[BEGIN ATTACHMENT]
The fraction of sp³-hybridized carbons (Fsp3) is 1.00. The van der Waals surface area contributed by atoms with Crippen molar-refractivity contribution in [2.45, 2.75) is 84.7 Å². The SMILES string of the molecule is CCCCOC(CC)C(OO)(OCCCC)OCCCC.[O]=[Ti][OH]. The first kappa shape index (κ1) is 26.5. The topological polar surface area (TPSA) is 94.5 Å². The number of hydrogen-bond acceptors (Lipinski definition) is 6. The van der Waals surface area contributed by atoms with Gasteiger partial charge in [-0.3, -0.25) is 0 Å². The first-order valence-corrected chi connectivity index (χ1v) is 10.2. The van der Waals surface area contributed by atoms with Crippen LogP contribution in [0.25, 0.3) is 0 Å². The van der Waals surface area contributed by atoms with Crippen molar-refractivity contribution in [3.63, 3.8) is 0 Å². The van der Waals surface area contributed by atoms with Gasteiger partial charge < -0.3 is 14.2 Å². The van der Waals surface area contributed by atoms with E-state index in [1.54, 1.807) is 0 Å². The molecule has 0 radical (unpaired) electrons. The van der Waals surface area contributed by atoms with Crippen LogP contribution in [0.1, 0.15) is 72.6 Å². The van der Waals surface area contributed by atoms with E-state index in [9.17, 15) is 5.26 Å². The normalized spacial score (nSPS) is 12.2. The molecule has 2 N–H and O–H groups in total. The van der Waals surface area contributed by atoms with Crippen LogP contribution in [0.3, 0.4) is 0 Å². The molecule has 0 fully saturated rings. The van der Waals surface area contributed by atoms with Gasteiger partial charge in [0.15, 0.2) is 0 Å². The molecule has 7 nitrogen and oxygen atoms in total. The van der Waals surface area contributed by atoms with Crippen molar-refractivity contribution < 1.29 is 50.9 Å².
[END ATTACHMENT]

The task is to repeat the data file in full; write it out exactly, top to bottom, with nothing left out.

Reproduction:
The fraction of sp³-hybridized carbons (Fsp3) is 1.00. The van der Waals surface area contributed by atoms with Crippen molar-refractivity contribution in [2.45, 2.75) is 84.7 Å². The SMILES string of the molecule is CCCCOC(CC)C(OO)(OCCCC)OCCCC.[O]=[Ti][OH]. The first kappa shape index (κ1) is 26.5. The topological polar surface area (TPSA) is 94.5 Å². The number of hydrogen-bond acceptors (Lipinski definition) is 6. The van der Waals surface area contributed by atoms with Gasteiger partial charge in [-0.3, -0.25) is 0 Å². The first-order valence-corrected chi connectivity index (χ1v) is 10.2. The van der Waals surface area contributed by atoms with Crippen LogP contribution in [0.25, 0.3) is 0 Å². The van der Waals surface area contributed by atoms with Crippen molar-refractivity contribution in [3.63, 3.8) is 0 Å². The van der Waals surface area contributed by atoms with Gasteiger partial charge < -0.3 is 14.2 Å². The van der Waals surface area contributed by atoms with E-state index in [1.54, 1.807) is 0 Å². The molecule has 0 radical (unpaired) electrons. The van der Waals surface area contributed by atoms with Crippen LogP contribution in [0.1, 0.15) is 72.6 Å². The van der Waals surface area contributed by atoms with E-state index in [9.17, 15) is 5.26 Å². The normalized spacial score (nSPS) is 12.2. The molecule has 2 N–H and O–H groups in total. The van der Waals surface area contributed by atoms with Crippen LogP contribution in [0.3, 0.4) is 0 Å². The molecule has 0 fully saturated rings. The van der Waals surface area contributed by atoms with Gasteiger partial charge in [0.15, 0.2) is 0 Å². The molecule has 7 nitrogen and oxygen atoms in total. The van der Waals surface area contributed by atoms with Crippen molar-refractivity contribution < 1.29 is 50.9 Å².